Selling Obesity Drugs to Americans Shouldn't Be This Hard

Illustration by Braulio Amado

The 79 million obese adults in the U.S. should be a marketing dream for the makers of anti-obesity drugs, and now Contrave, the latest treatment to receive approval from the Food and Drug Administration, will try to win over a population in which more than 1 in 3 adults are obese. Yet sales have been weak for the prescription drugs already available, Qsymia and Belviq, both approved in 2012. Why has it been so difficult to pitch pharmaceutical weight loss to an overweight nation?

Much of the resistance to the weight-loss medications stems from the disastrous safety record of diet drugs pulled from the market in the 1990s. And, perhaps more important, a large number of health insurance plans won’t pay for the drugs, which often lead to only modest weight loss. In clinical trials, for example, nondiabetic patients taking Contrave lost only 4.1 percent more weight than those taking placebos.

Orexigen Therapeutics, the maker of Contrave, sees a U.S. market in which only 2 million of about 100 million potential customers are currently treated with medication. Mark Booth, the company’s chief commercial officer, described the U.S. as a “large, rapidly growing, and a vastly underserved market” during a conference call last week.

The drugmaker intends to solve the riddle of American reluctance to anti-obesity pills with sales outreach to doctors, as well as the eventual rollout of print and online ads encouraging patients to ask their doctors about the treatment. Contrave enters the U.S. with one clear advantage over its rivals: Orexigen is enlisting the 900-person U.S. sales force of Japanese pharmaceutical giant Takeda to market its treatment. That gives the drug far larger sales muscle than can be mustered by the small companies behind Qsymia and Belviq.

The Contrave push will court primary care doctors and specialists such as endocrinologists who often treat obese patients. “Primary care physicians love samples,” Booth said on the call. “So sampling is a part of the tactical plan.” Takeda is also preparing print and online ads directed at patients, says Katie Andino, director of obesity marketing for Takeda USA. She wouldn’t discuss the possibility of TV ads.

Eisai, the maker of rival drug Belviq, has been running national television ads since the spring. The two-minute spot follows a familiar drug ad script: Ominous music plays as a cast of characters think out loud about their problems. “It’s late, and I’m still hungry,” one woman peering into a fridge in a darkened kitchen says. A reassuring female narrator says, “Weight loss is not just about willpower.” The music turns jaunty as the narrator suggests, “Maybe it’s time to try Belviq.”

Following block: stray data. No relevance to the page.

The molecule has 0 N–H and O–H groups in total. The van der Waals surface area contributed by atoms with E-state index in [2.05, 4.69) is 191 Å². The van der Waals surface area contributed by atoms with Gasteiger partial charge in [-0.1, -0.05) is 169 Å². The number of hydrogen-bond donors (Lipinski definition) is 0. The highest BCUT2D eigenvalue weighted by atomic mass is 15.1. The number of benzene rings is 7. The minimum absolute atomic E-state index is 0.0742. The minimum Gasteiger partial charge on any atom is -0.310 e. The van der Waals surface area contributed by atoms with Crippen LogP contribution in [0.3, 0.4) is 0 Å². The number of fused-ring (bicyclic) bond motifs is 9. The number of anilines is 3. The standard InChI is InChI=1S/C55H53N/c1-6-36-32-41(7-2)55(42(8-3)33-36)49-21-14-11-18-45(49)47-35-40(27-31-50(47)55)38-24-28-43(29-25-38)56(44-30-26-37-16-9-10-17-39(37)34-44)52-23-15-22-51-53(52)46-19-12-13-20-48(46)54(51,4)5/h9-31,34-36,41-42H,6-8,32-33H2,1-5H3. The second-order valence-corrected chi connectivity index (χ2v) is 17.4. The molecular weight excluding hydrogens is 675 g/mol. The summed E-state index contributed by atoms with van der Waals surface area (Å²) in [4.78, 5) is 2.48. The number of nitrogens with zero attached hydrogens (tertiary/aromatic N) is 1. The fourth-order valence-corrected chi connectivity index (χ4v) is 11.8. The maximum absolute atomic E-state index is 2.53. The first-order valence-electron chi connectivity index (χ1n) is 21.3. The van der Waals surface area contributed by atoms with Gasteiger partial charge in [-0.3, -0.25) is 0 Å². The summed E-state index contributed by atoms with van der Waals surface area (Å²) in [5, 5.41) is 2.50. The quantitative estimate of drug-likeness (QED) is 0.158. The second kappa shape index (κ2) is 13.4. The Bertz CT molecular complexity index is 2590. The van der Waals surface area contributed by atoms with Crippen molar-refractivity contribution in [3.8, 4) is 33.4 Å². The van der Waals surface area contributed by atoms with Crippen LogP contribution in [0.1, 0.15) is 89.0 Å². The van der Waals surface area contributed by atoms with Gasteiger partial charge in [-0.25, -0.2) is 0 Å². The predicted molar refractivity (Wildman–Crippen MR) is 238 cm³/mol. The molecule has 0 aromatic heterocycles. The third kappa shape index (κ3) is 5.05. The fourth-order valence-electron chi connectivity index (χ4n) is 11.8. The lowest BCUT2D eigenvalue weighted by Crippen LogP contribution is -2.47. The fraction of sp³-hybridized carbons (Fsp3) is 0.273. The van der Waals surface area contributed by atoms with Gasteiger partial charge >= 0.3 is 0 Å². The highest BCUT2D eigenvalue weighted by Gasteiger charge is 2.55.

Then comes a predictable-yet-surreal montage in which a trio of Belviq patients put down their plates and go to yoga class, play with a dog, and greet friends—all while the narrator reviews a long list of safety risks that might help explain the restrained interest in the anti-obesity medication. The warnings escalate from ordinary (not for pregnant women or nursing mothers) to disconcerting: “High doses may cause mental problems. Tell your doctor if you become depressed or have thoughts of suicide.” And then there’s mention of prolonged erections or unexpected lactation.

Dr. Daniel Neides, medical director for Cleveland Clinic’s Wellness Institute, says the risks associated with weight-loss medication overwhelm their limited benefits. Obese patients “already have risk factors without taking medication,” he said in an interview earlier this year. “From that standpoint, we must proceed with caution.” Still, there’s some indication a TV pitch to consumers can lift sales: Belviq’s national ads began in mid-April, and an executive at one of the pharmaceutical companies behind the treatment told Bloomberg News that sales increased 43 percent from the previous quarter.

All three of the obesity drugs were previously rejected by the FDA, and none are yet approved in Europe. Contrave is a combination of two FDA-approved medications, which could give it an additional edge. But those familiar compounds carry their own potential side effects. Contrave’s label comes with a boxed warning about risks of suicidal thoughts, as well as other risks identified by the FDA.

Contrave isn’t a miracle pill—there’s no weight-loss cure that eliminates the need for diet and fitness—and the marketers at Takeda are careful to stress that the drug must be paired with healthy behavior. “A pill is not enough,” says Andino, the marketing director. The introduction of Contrave will include partnership with what she describes as “an innovative behavior modification program” for people committed to losing weight. A launch is planned for sometime this fall.

Many health plans don’t cover obesity drugs, and that will remain a big barrier for broad acceptance unless something changes. Belviq and Qsymia offer free trials and prescription discounts, and such incentives are part of Takeda’s game plan, too. “We are committed to providing access to those patients regardless of the coverage,” Andino says. Selling obesity drugs to Americans, it turns out, is difficult enough that drugmakers are willing to give them away.